By: Blonde One

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Throughout my trip I kept an old-fashioned blog … a hand-written journal. The next two blogs are an edited version of that journal …

Most of us started the day a little subdued – can’t think why!

A few of us had pins and needles – a side effect of the Diamox – but generally we were all ok. Not much breakfast was eaten but we gave it our best shot –mostly! Eventually we set off in the part dark at just before 5am. I don’t know how I felt really … terrified, excited, anxious, and a million other emotions. Will I manage the physical element? Will I get altitude sickness? Will I make it to the top? Will I cry if I get there – most definitely yes! We set off at a good pace – everyone was doing well. At about 6.30 the decision was taken for one of the leaders and one of the guides to take back a young lady who had been struggling all week and had found summit day increasingly hard. She clearly was not going to make it to the top and all agreed that it was the right decision. The team were a little quiet after her exit but spirits soon picked up again at the telling of the team joke. The challenge all week was to tell the same joke over and over again and see if someone would still laugh. What’s grey and doesn’t matter?  An irrelephant!!!!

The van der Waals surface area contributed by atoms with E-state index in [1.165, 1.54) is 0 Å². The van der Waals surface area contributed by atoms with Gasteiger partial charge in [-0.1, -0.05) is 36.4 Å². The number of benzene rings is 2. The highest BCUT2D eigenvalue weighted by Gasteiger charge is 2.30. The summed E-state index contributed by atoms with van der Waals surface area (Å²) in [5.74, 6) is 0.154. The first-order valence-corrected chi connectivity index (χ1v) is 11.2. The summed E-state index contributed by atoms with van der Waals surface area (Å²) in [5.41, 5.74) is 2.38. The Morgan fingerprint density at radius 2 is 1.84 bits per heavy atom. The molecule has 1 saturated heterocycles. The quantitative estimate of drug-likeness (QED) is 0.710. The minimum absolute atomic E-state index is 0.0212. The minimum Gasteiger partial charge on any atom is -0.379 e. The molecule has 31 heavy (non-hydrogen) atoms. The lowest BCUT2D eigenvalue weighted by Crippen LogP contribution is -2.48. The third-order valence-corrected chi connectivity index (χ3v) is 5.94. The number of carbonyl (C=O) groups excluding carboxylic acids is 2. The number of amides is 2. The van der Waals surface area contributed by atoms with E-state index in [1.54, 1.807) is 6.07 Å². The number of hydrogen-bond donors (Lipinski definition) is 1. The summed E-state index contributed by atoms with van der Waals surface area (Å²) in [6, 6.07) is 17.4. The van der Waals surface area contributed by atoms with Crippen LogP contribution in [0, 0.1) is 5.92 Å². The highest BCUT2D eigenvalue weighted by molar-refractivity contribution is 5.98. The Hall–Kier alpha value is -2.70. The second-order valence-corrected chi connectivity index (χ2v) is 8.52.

The landscape on the way up was stunning: rough, dark, rugged, but still stunning. There was a few issues with the team, as you would expect. I recognised in another, a stubborn streak a mile long, as she had to give in a little and let someone else carry her rucksack until she had her breathing under control. I sympathised with how she felt!

The terrain was very tough going. We had sandy/gravelly/slippery. We had rocky/sharp. We had huge boulders to clamber up (great to wee behind!). All of it was steep and really hard!

One young lady who had a nasty foot injury to cope with was inspirational and spent the whole trek looking after others and did not once mention the pain she was in due to her injury. Most of the team had done at least one thing to help or support someone else. The two team leaders for the day were excellent and kept a watch on everyone, in some cases (mine) discreetly! We were given regular updates from Hassan, our guide, about our height and time to the top. From about half way up (3700m) I started to find breathing a bit difficult. I did as I was told and took deep breaths. At about 4000m I finally admitted that I had to stop. I was terrified! Was this the end of my ascent up Mount Toubkal?

To be continued …